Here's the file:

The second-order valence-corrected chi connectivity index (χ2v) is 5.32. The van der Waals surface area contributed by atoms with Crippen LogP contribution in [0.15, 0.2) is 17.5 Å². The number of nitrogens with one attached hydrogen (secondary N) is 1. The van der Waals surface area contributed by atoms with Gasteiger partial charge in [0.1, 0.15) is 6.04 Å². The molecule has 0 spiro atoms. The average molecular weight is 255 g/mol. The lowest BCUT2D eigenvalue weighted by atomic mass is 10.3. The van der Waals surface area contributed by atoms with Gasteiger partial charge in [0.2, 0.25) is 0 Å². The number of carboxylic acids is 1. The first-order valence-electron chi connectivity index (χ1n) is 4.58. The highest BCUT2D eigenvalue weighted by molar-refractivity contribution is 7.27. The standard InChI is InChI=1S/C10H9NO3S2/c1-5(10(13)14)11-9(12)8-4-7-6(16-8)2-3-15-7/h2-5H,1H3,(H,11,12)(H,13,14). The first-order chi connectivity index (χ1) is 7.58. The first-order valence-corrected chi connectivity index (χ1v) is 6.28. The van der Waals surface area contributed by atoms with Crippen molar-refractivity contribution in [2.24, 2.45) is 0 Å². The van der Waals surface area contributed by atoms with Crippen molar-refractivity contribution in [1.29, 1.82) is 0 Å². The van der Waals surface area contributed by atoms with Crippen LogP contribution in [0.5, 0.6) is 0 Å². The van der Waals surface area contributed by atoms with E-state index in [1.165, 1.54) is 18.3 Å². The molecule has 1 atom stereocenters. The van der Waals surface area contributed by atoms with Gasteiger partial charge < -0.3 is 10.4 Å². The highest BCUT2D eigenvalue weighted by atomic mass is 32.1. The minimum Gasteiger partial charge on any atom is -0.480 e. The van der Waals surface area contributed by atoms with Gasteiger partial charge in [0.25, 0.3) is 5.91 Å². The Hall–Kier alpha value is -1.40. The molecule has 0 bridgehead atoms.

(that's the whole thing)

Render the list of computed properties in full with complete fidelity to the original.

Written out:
The second-order valence-corrected chi connectivity index (χ2v) is 5.32. The van der Waals surface area contributed by atoms with Crippen LogP contribution in [0.15, 0.2) is 17.5 Å². The number of nitrogens with one attached hydrogen (secondary N) is 1. The van der Waals surface area contributed by atoms with Gasteiger partial charge in [0.1, 0.15) is 6.04 Å². The molecule has 0 spiro atoms. The average molecular weight is 255 g/mol. The lowest BCUT2D eigenvalue weighted by atomic mass is 10.3. The van der Waals surface area contributed by atoms with Gasteiger partial charge in [0.2, 0.25) is 0 Å². The number of carboxylic acids is 1. The first-order valence-electron chi connectivity index (χ1n) is 4.58. The highest BCUT2D eigenvalue weighted by molar-refractivity contribution is 7.27. The standard InChI is InChI=1S/C10H9NO3S2/c1-5(10(13)14)11-9(12)8-4-7-6(16-8)2-3-15-7/h2-5H,1H3,(H,11,12)(H,13,14). The first-order chi connectivity index (χ1) is 7.58. The first-order valence-corrected chi connectivity index (χ1v) is 6.28. The van der Waals surface area contributed by atoms with Crippen molar-refractivity contribution in [2.24, 2.45) is 0 Å². The van der Waals surface area contributed by atoms with Crippen molar-refractivity contribution in [1.29, 1.82) is 0 Å². The van der Waals surface area contributed by atoms with Crippen LogP contribution in [0.5, 0.6) is 0 Å². The van der Waals surface area contributed by atoms with E-state index in [1.165, 1.54) is 18.3 Å². The molecule has 1 atom stereocenters. The van der Waals surface area contributed by atoms with Gasteiger partial charge < -0.3 is 10.4 Å². The highest BCUT2D eigenvalue weighted by atomic mass is 32.1. The minimum Gasteiger partial charge on any atom is -0.480 e. The van der Waals surface area contributed by atoms with Gasteiger partial charge in [0.25, 0.3) is 5.91 Å². The Hall–Kier alpha value is -1.40. The molecule has 0 bridgehead atoms.